Book Review: Subversive KingdomSubversiveKingdom_R4_Comps.indd

Ed Stetzer has written an interesting and inspiring book about the subversive nature of the kingdom.

What does it mean to be a part of the kingdom of Jesus? Stetzer pushes back against status quo Christian living by presenting a robust guide to help the reader imagine life in the kingdom of God. We are called to live a subversive life in that our loyalty has changed from one kingdom to another.

Stetzer suggests that the kingdom is not only a different way of thinking and living but also is a mandate for action.

What does it mean to be rescued? What does it mean for our kingdom loyalties to be changed? We respond by living subversive lives. We “rebel against the rebellion.” Stetzer does a wonderful job of unpacking this.

He answers the questions so many of us ask as we consider the kingdom life. What are the implications of such a life? What does this look like in everyday, normal life? Again and again, Stetzer reminds the reader that the answers regarding the practical implications of the subversive life are found in Jesus and the Gospels. He invites us to think about the broken world and the mission of Jesus in this world and, consequently, the mission that the church carries out.

As one who teaches/preaches each week, I found his book particularly helpful. Far too often, Christians speak of the kingdom life with a vagueness that is difficult to grasp on street level. Consequently, the kingdom life remains a theory instead of a distinct lifestyle. I found the chapters “Uncommonly Good” and “Rules of Engagement” to be especially strong as Stetzer speaks regarding the power of the kingdom life in this world. He fleshes this out for the reader by providing a good picture of what this life might look like every day.

He concludes with the section “A Subversive Plan of Action.” The book was helpful in expressing some of these issues in a concise, memorable manner. This should be helpful to the readers in general and to preachers who attempt to communicate some of these concepts to congregations. For example, he writes that there are two critical questions that should follow one’s initial identification as a citizen of the kingdom:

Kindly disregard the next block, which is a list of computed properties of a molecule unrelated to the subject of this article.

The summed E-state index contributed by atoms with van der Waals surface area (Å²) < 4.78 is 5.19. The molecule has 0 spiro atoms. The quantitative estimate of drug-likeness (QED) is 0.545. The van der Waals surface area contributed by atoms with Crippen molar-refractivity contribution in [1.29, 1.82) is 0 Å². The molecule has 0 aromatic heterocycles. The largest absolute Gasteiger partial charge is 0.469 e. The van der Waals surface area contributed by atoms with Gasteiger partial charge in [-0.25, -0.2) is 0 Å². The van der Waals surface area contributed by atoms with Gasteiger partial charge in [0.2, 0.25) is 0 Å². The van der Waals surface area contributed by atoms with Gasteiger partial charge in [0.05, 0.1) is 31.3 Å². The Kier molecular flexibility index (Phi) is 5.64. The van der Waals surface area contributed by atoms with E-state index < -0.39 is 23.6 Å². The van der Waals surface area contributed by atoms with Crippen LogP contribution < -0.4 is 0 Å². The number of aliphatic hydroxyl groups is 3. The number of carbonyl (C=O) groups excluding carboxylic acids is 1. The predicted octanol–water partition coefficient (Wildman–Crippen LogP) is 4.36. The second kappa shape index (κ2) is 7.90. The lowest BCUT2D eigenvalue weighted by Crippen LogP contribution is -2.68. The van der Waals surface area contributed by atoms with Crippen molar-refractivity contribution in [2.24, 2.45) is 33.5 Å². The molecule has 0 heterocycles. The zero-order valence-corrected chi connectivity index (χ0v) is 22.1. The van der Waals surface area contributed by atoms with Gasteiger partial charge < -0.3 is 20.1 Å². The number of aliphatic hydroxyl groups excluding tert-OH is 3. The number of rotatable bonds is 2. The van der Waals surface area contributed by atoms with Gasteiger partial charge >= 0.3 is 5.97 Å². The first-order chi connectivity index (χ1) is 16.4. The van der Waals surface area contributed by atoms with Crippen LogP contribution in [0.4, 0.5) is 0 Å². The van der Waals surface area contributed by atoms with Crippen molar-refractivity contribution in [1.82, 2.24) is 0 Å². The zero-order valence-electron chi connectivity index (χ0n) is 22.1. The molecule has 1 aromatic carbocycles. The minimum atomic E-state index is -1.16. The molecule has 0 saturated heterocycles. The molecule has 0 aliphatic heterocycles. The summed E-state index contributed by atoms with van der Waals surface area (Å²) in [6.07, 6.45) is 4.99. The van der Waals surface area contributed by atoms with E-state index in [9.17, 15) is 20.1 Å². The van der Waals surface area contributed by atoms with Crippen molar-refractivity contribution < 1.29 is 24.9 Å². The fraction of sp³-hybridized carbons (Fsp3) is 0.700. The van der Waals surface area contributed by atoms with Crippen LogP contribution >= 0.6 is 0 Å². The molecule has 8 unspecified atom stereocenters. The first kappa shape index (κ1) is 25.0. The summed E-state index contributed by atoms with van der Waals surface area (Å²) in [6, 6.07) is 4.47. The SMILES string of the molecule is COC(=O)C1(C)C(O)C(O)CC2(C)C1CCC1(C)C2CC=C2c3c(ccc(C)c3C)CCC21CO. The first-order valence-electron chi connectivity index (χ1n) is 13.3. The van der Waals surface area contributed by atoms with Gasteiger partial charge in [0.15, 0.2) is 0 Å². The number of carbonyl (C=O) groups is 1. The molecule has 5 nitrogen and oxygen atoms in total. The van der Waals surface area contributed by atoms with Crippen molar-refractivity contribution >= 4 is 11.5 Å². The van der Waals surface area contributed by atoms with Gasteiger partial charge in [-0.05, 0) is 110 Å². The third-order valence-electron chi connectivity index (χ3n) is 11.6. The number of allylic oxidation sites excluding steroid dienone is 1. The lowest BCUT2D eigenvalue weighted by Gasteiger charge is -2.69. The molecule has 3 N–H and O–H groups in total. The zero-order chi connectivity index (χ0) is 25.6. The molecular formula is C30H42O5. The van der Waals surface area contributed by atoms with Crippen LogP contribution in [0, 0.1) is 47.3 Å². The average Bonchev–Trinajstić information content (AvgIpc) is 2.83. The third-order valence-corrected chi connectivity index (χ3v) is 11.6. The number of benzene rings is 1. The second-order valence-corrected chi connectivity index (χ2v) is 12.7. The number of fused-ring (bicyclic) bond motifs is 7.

What is the King’s mission?

What is my role in the King’s mission?

The book contains the wonderful vision of what the kingdom looks like when it is lived out on this earth. It is a reminder that the kingdom, unlike “conventional church,” is robust and dynamic. In fact, the ordinary man or woman can live a significant kingdom life by simply following Jesus in the ordinary course of everyday living.

(Note: I received a complimentary advanced reader copy for review.)

Monday Start (Resources for the Week)

Do you have a dream?

Start2.gif

This may be one of the best posts Jeff Goins has written: “When You’re Scared to Death, Do Something Anyway.” I really enjoy reading Jeff’s posts. You might enjoy this great interview with Jeff Goins.


Pictures of the day

You might enjoy these pictures from The Telegraph (UK). I especially like the first one.


Do you read fiction?

I confess. I read very little fiction. I am wondering if I should not be reading more. See this post from Scot McKnight.


What they are thinking

You might be interested in this chart from Scot McKnight’s blog entitled “What Young Adults Care About.”


What Do You Wish You Had Done that You Didn’t Do?

In Mentor Like Jesus, Regi Campbell writes about some people in their 90s who were surveyed a few years ago and asked this question:

“What are three things you wish you had done that you didn’t do?”

blue-three-300x299.jpg

These people responded with a number of answers. The three most prevalent responses were:

“Take more risk.”

“Reflect more.”

“Focus more on things that will live beyond me.”

I have thought about how I might answer this question. I probably would say, “Focus more on what I desire to do and not allow fear to hold me back.”

How would you answer this question?